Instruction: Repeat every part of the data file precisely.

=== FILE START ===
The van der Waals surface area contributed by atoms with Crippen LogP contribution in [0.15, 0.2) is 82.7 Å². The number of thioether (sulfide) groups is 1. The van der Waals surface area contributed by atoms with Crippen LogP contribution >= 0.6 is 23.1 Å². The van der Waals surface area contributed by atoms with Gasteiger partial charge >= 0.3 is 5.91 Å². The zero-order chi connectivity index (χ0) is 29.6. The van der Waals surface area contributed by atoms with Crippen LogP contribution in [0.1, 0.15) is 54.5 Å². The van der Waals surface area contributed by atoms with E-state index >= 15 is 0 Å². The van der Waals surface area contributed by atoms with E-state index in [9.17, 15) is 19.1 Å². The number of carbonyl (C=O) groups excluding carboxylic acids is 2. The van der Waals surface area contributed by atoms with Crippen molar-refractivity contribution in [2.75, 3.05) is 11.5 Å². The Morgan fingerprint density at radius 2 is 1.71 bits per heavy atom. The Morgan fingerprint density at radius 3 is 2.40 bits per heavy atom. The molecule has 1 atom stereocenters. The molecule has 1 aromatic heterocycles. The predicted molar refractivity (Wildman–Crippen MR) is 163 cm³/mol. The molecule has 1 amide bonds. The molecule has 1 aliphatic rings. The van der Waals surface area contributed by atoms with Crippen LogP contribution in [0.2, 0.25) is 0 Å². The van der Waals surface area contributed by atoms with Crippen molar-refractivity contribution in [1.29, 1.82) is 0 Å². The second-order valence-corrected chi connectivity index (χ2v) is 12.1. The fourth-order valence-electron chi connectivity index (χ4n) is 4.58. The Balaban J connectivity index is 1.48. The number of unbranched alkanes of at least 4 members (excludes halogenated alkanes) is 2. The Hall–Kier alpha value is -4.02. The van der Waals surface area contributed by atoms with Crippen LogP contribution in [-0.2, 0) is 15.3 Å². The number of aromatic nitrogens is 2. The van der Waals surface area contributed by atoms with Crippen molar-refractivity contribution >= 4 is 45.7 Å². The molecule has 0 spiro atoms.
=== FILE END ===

The van der Waals surface area contributed by atoms with Crippen LogP contribution in [0.15, 0.2) is 82.7 Å². The number of thioether (sulfide) groups is 1. The van der Waals surface area contributed by atoms with Crippen LogP contribution >= 0.6 is 23.1 Å². The van der Waals surface area contributed by atoms with Gasteiger partial charge >= 0.3 is 5.91 Å². The zero-order chi connectivity index (χ0) is 29.6. The van der Waals surface area contributed by atoms with Crippen LogP contribution in [0.1, 0.15) is 54.5 Å². The van der Waals surface area contributed by atoms with E-state index >= 15 is 0 Å². The van der Waals surface area contributed by atoms with E-state index in [9.17, 15) is 19.1 Å². The number of carbonyl (C=O) groups excluding carboxylic acids is 2. The van der Waals surface area contributed by atoms with Crippen molar-refractivity contribution in [2.75, 3.05) is 11.5 Å². The Morgan fingerprint density at radius 2 is 1.71 bits per heavy atom. The Morgan fingerprint density at radius 3 is 2.40 bits per heavy atom. The molecule has 1 atom stereocenters. The molecule has 1 aromatic heterocycles. The predicted molar refractivity (Wildman–Crippen MR) is 163 cm³/mol. The molecule has 1 amide bonds. The molecule has 1 aliphatic rings. The van der Waals surface area contributed by atoms with Crippen LogP contribution in [0.2, 0.25) is 0 Å². The van der Waals surface area contributed by atoms with Crippen molar-refractivity contribution in [1.29, 1.82) is 0 Å². The second-order valence-corrected chi connectivity index (χ2v) is 12.1. The fourth-order valence-electron chi connectivity index (χ4n) is 4.58. The Balaban J connectivity index is 1.48. The number of unbranched alkanes of at least 4 members (excludes halogenated alkanes) is 2. The Hall–Kier alpha value is -4.02. The van der Waals surface area contributed by atoms with Crippen LogP contribution in [-0.2, 0) is 15.3 Å². The number of aromatic nitrogens is 2. The van der Waals surface area contributed by atoms with Crippen molar-refractivity contribution >= 4 is 45.7 Å². The molecule has 0 spiro atoms.